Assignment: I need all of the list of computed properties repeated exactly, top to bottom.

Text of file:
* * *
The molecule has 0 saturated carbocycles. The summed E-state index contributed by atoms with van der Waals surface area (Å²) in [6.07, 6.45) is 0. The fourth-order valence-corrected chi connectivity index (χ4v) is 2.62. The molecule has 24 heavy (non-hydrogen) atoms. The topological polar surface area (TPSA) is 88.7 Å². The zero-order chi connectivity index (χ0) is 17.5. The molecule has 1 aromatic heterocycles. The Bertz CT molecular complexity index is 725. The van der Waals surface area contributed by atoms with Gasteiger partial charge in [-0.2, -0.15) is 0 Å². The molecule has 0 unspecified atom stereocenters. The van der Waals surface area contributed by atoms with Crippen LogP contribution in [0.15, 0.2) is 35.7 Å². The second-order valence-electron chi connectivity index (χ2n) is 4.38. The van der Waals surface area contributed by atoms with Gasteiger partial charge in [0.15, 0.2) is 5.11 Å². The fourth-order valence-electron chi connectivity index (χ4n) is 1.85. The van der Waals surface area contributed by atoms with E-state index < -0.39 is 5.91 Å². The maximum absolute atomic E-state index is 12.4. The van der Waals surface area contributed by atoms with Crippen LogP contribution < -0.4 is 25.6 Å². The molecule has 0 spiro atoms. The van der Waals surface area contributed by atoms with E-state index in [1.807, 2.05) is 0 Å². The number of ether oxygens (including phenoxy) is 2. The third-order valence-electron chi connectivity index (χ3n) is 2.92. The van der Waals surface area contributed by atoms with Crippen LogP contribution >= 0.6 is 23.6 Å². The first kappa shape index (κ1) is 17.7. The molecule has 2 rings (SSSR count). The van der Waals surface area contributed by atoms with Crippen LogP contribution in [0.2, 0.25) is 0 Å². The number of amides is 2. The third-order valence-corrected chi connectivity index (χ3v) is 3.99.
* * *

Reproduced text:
The molecule has 0 saturated carbocycles. The summed E-state index contributed by atoms with van der Waals surface area (Å²) in [6.07, 6.45) is 0. The fourth-order valence-corrected chi connectivity index (χ4v) is 2.62. The molecule has 24 heavy (non-hydrogen) atoms. The topological polar surface area (TPSA) is 88.7 Å². The zero-order chi connectivity index (χ0) is 17.5. The molecule has 1 aromatic heterocycles. The Bertz CT molecular complexity index is 725. The van der Waals surface area contributed by atoms with Gasteiger partial charge in [-0.2, -0.15) is 0 Å². The molecule has 0 unspecified atom stereocenters. The van der Waals surface area contributed by atoms with Crippen LogP contribution in [0.15, 0.2) is 35.7 Å². The second-order valence-electron chi connectivity index (χ2n) is 4.38. The van der Waals surface area contributed by atoms with Gasteiger partial charge in [0.15, 0.2) is 5.11 Å². The fourth-order valence-electron chi connectivity index (χ4n) is 1.85. The van der Waals surface area contributed by atoms with E-state index < -0.39 is 5.91 Å². The maximum absolute atomic E-state index is 12.4. The van der Waals surface area contributed by atoms with Crippen LogP contribution < -0.4 is 25.6 Å². The molecule has 0 spiro atoms. The van der Waals surface area contributed by atoms with E-state index in [1.807, 2.05) is 0 Å². The number of ether oxygens (including phenoxy) is 2. The third-order valence-electron chi connectivity index (χ3n) is 2.92. The van der Waals surface area contributed by atoms with Crippen LogP contribution >= 0.6 is 23.6 Å². The first kappa shape index (κ1) is 17.7. The molecule has 2 rings (SSSR count). The van der Waals surface area contributed by atoms with Crippen LogP contribution in [0.2, 0.25) is 0 Å². The number of amides is 2. The third-order valence-corrected chi connectivity index (χ3v) is 3.99.